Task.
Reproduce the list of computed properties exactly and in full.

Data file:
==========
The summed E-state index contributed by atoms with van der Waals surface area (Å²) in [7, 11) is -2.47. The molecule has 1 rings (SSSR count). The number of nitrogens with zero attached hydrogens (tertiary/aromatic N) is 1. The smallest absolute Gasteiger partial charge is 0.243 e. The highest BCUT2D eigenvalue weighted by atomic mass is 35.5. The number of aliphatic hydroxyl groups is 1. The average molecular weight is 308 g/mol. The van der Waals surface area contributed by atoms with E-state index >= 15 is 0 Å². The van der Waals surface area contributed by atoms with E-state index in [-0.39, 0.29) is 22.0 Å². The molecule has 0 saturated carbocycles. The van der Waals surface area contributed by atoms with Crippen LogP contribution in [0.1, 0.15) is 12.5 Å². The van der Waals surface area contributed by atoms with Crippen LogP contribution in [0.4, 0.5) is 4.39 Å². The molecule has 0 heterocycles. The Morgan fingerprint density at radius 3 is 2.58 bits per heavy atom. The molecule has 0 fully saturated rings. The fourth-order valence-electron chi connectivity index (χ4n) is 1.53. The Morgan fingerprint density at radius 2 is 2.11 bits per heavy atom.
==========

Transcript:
The summed E-state index contributed by atoms with van der Waals surface area (Å²) in [7, 11) is -2.47. The molecule has 1 rings (SSSR count). The number of nitrogens with zero attached hydrogens (tertiary/aromatic N) is 1. The smallest absolute Gasteiger partial charge is 0.243 e. The highest BCUT2D eigenvalue weighted by atomic mass is 35.5. The number of aliphatic hydroxyl groups is 1. The average molecular weight is 308 g/mol. The van der Waals surface area contributed by atoms with E-state index >= 15 is 0 Å². The van der Waals surface area contributed by atoms with E-state index in [-0.39, 0.29) is 22.0 Å². The molecule has 0 saturated carbocycles. The van der Waals surface area contributed by atoms with Crippen LogP contribution in [0.1, 0.15) is 12.5 Å². The van der Waals surface area contributed by atoms with Crippen LogP contribution in [0.4, 0.5) is 4.39 Å². The molecule has 0 heterocycles. The Morgan fingerprint density at radius 3 is 2.58 bits per heavy atom. The molecule has 0 fully saturated rings. The fourth-order valence-electron chi connectivity index (χ4n) is 1.53. The Morgan fingerprint density at radius 2 is 2.11 bits per heavy atom.